19:20 17 March 2017
Amino acids, tryptophan and tyrosine found in blueberries can compensate for protein surge that takes place after women give birth. This protein surge cuts the level of ‘feel good hormones in the brain that causes so-called baby blues.
The study, which was participated by 41 women and conducted by scientists at the Centre for Addiction and Mental Health (CAMH) in Toronto, found that women who took blueberry supplements suffered no drop in mood five days after giving birth, when post-natal blues peak. Meanwhile, those who did not take the supplements had a significant increase in their depression test scores.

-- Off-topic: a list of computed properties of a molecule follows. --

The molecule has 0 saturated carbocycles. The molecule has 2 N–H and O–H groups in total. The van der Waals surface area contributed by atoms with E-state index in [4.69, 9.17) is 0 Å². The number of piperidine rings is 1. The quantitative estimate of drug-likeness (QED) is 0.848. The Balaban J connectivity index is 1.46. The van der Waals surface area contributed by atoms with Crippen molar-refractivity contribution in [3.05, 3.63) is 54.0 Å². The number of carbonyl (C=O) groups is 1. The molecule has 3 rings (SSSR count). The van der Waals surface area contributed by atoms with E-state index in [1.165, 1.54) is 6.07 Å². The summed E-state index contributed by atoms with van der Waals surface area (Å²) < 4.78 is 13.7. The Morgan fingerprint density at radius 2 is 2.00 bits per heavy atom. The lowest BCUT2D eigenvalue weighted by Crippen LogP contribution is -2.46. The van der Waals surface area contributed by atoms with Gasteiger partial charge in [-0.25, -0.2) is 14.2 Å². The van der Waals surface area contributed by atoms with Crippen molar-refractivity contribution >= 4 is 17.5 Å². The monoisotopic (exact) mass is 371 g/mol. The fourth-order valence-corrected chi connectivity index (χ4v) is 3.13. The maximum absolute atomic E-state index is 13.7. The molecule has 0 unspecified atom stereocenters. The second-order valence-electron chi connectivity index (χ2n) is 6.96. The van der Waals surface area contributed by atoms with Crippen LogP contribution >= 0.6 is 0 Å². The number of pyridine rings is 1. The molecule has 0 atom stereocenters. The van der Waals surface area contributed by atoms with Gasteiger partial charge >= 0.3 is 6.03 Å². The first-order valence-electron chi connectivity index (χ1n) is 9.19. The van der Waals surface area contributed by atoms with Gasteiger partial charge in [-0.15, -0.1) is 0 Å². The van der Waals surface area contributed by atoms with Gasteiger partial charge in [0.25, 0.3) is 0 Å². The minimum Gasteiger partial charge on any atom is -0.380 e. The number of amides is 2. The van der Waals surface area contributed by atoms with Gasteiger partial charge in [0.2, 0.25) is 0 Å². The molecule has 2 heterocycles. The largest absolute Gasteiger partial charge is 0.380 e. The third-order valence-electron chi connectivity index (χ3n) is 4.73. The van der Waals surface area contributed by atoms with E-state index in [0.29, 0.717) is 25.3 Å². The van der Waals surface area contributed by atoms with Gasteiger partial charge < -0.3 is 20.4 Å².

Lead author Dr Jeffrey Meyer said: ‘We believe this is the first study to show such a strong, beneficial effect of an intervention in reducing the baby blues at a time when post-partum sadness peaks.
‘Post-partum blues are common and usually resolve 10 days after giving birth, but when they are intense, the risk of post-partum depression increases four-fold.’
The latest study, which was published in journal Proceedings of the National Academy of Sciences, comes just weeks after blueberries were found to improve brain power in older people.